In short, a policy intended to empower the public and monitor the police could have precisely the opposite effect.
I found this to be a diffuse year in movies, one where old-style mainline releases lost their grip on a lot of multiplexes and opened up the market for more quality and diversity than we have seen for a long time. My cinematic self came away from the year quite happy, yet without a clear favorite or a definite sense of which movies will last the ages. Here are the ones I very much enjoyed or otherwise found stimulating:
The Invisible Woman, the secret love life of Charles Dickens.
Particle Fever, reviewed by me here.
Le Weekend, brutal tale of a vacation and a marriage collapsing.
Under the Skin, Scarlet Johansson in Scotland, to say more would be spoilers.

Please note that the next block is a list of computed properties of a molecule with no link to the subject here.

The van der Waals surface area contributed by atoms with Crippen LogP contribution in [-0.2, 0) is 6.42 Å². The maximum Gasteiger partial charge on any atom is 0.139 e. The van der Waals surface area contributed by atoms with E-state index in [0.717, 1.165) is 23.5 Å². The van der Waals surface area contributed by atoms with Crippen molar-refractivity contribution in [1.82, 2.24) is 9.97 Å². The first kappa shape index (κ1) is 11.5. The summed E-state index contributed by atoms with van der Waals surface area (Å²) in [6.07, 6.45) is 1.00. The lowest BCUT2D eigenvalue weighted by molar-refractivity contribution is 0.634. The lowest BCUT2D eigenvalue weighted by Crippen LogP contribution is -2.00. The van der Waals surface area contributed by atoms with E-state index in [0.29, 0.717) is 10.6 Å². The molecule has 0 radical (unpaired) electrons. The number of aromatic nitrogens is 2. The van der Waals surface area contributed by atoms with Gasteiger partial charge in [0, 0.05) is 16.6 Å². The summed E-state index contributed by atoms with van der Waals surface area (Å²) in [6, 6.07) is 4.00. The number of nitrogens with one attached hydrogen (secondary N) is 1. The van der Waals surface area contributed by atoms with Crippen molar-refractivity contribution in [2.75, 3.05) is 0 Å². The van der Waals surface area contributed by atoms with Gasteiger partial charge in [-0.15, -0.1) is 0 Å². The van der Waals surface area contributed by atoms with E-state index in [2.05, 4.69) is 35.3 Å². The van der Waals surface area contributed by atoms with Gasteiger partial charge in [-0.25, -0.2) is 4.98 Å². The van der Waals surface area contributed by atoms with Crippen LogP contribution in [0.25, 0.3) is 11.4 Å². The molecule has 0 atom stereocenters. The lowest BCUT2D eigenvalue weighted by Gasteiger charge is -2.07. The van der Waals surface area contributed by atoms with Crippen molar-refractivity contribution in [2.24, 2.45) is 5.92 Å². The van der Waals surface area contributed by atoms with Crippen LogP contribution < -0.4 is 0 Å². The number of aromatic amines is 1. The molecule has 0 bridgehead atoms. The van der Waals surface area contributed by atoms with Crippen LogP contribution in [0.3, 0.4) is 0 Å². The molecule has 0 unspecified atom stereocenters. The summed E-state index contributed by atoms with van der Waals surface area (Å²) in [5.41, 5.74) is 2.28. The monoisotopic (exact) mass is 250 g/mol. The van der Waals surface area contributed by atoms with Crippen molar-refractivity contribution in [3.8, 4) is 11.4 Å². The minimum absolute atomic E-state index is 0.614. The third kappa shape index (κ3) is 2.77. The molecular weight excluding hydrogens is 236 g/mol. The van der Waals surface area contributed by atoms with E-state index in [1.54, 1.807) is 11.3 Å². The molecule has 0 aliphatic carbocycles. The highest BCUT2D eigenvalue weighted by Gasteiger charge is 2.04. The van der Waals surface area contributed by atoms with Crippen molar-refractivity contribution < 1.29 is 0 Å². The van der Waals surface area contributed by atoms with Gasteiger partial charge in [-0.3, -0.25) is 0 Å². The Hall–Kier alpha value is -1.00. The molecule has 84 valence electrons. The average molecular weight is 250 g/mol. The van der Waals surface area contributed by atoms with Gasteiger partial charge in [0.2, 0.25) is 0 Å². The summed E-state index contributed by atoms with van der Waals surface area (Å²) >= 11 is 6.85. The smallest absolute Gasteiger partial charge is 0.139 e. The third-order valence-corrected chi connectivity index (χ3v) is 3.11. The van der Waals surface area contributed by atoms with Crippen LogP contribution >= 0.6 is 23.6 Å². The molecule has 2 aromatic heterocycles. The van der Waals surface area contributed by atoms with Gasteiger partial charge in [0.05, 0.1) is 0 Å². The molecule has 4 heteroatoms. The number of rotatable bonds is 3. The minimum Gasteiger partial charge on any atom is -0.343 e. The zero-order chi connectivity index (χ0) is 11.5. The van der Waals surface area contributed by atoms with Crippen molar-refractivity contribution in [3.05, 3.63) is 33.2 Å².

The Lunchbox, resembles an old-style Hollywood movie about a correspondence romance, yet set among the Indian middle to lower middle class.
Viola, an Argentinean take on Shakespeare’s Twelfth Night, condensed into 65 minutes.
A Touch of Sin, Chinese, brutal, it did not see mainstream release in most cities, I saw it in London.
Godzilla, Straussian review by me here.
Transformers 4, reviewed by me here.
Obvious Child (under the Straussian reading only)
Ilo, Ilo, a movie from Singapore about a Filipina immigrant. And I had the best dark chocolate gelato I’ve had in America, right after watching it at the Angelika pop-up.
The One I Love, an excellent movie about mind games, love, and commitment. This was perhaps the most clever movie of the year and also the most underrated.
Lucy, the energy and style overcame the absurdity. That gives Scarlett Johansson two for the year.
Fury, an old-style WWII movie with Brad Pitt, there is a good David Denby review here.